Mario J. Molina

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Nobel Prize Winning Chemist

In 1995, Mario Molina received the Nobel Prize in chemistry

for his work in atmospheric chemistry and the effect of

chlorofluorocarbons (CFCs) on the depletion of the ozone

layer. He shared the Nobel Prize with F. Sherwood Rowland

and Paul Crutzen. This was the first Nobel Prize awarded for

research into the impact of man-made objects on the environment.

The discoveries led to an international environmental

treaty, which bans the production of industrial chemicals that

reduce the ozone layer. He was named one of the top 20 Hispanics

in Technology, 1998. He is one of the world’s most

knowledgeable experts on pollution and the effects of chemical

pollution on the environment.

Presently, he is a Professor of Environmental Sciences

at the Massachusetts Institute of Technology. According to

Dr. Molina, “ Although I no longer spend much time in the laboratory,

I very much enjoy working with most graduate and

postdoctoral students, who provide me with invaluable intellectual

stimulus. I have also benefited from teaching; as I try


to explain my views to students with critical and open minds,

I find myself continually being challenged to go back and rethink

ideas. I now see teaching and research as complementary,

mutually reinforcing activities”

Mario J. Molina

It’s OK to Be Original

Don’t worry about doing something different. Just do it well.

Igot hooked on science at a young age. Growing up in Mexico,

I started reading biographies of famous biologists like

Louis Pasteur; later I read about Albert Einstein. I received

chemistry toys as gifts and became fascinated with them. The

day I got my first microscope, though, was probably a key

turning point. Antoni van Leeuwenhoek, the famous scientist

and inventor, had some great ideas. The microscope was by

far his best.

I remember sitting in my house with my new microscope

and dropping a little dirty water onto a slide. What I saw, the

movement of paramecia and bacteria, was the most fascinating

thing I could ever imagine. What amazed me was the

revelation that even if I couldn’t observe something with my

eyes, there was an instrument out there, right in front of me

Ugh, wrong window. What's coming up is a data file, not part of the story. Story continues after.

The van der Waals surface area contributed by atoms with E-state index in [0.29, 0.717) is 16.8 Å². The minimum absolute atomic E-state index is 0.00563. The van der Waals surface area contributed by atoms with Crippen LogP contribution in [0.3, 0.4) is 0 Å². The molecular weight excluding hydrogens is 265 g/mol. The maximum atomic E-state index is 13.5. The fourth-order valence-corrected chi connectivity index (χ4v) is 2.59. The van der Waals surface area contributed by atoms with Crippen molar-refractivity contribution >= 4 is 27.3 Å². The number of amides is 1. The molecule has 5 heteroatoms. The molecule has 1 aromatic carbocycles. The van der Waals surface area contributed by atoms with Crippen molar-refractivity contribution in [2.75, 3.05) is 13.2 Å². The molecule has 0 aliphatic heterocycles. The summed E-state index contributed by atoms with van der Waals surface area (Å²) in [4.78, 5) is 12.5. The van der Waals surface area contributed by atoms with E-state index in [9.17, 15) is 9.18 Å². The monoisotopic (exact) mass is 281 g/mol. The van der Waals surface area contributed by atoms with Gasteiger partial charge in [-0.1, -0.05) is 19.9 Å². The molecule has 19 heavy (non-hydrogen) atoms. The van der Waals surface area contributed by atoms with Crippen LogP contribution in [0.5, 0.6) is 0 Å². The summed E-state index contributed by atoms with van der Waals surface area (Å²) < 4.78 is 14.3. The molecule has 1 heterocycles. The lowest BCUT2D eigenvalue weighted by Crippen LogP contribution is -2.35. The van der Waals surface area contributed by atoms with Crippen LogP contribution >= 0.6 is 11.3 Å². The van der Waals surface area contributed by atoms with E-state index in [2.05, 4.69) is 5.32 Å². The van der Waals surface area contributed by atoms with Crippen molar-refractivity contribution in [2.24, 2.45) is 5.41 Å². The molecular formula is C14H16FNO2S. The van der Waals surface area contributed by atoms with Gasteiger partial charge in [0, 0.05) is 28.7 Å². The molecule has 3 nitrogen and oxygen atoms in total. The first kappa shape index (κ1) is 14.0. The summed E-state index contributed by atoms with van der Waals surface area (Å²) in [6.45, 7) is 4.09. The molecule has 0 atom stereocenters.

that could help me see it.

My curiosity was always fueled by the desire to find out

how nature works. After high school, I attended the National

Autonomous University of Mexico, where I received a bachelor’s

in chemical engineering. Then came a turning point in

my life.

Source: Printed with permission from Professor Mario J. Molina.

For my master’s I decided to study in Germany. The transition

was tough. The people were much different, and the

language was difficult to learn. But I persevered through the

first year, a tough one, and eventually learned the language.

Ironically, I learned German before I ever learned any English.

In addition to having to learn German, learning the culture

was just as tough. Even the way they taught–it was almost

like they gave you a stack of books on the first day of your

first semester, told you to read them all and come back for

the last day of your last semester–was different from the North

American style. I had the distinct feeling—and they had the

unquestionable approach—that I was on my own. Eventually

though, I did receive my master’s in basic chemistry, and

it came time for another tough decision.

Where would I go for my PhD? What I was really looking

for now, even though my two degrees were in chemical engineering

and basic chemistry, was a place where hands-on,

basic science was taught. So I decided to move to the United

States and attend the University of California at Berkeley. It